• Don’t ever give up on something you know deep down is important. Whether it’s a degree, a career change, starting a new hobby, or spending time with someone you love, if it’s important to you, any time you spend on it is progress toward your goals and dreams. Even making a small (tiny!) step today will get you that much closer.
  • Hold people close, stuff not so much. If your whole house and everything in it was gone tomorrow, would you be upset? Of course. But how does that compare to the people in your life that you love? You can take my house and stuff ten times over as long as my family and friends are safe.
  • Care. Maybe you care about helping abused children, or rescuing pets, or raising money for cancer research. You can never care too much about the stuff that matters to you.
  • Do the things that you say you want to do. Don’t put them off. Start saving for that family trip, or re-read that favorite book, or take a hike on the nature trail. If there’s a “I wish I could” in your life, think about how to make it possible. Even a small act, like labeling a jar for change to start saving for that wish, is a step in the right direction.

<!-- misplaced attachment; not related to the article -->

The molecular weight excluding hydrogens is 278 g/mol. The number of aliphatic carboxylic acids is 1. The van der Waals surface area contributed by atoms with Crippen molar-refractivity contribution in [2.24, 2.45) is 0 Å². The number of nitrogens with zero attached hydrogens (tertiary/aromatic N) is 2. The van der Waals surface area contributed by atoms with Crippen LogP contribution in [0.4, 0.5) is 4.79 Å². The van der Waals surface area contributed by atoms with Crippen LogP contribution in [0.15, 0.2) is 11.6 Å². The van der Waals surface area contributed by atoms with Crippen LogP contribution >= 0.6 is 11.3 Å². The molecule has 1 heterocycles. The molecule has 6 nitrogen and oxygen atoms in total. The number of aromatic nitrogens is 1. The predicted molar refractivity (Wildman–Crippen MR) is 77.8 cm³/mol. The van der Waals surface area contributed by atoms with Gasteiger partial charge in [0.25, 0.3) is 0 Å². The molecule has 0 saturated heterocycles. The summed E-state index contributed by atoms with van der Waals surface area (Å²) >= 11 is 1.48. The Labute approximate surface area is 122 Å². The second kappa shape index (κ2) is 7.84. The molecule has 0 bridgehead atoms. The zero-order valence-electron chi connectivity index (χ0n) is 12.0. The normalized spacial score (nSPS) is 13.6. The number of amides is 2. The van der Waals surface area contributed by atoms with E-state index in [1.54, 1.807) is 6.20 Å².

• Live your life. It’s your life, and it was given to you for a reason. Some days suck, some days are mundane, and some are amazing. But it’s all yours to do with it what you will. Get mad, love fiercely, volunteer your time, smile, and comfort someone who needs it. Never pass up the chance to make your mark with your life. It’s what we’re here to do, and there’s no guarantees.

 

If you are interested in seeing coverage of the April 27 tornadoes, here are some links:

KFSM Channel 5 news report (my local TV station)

Video of the tornado by storm chaser Cotton Rohrscheib

Extensive coverage from KHTV, the Little Rock AR news affiliate

 

Also, if you’re interested in how you can help, here’s a great resource:

KFSM report on tornado relief services

A local church also has great advice for what to do when a disaster occurs and you want to help (Hint: don’t just show up! That makes the jobs of the emergency responders harder!)

Tornado Update – How to help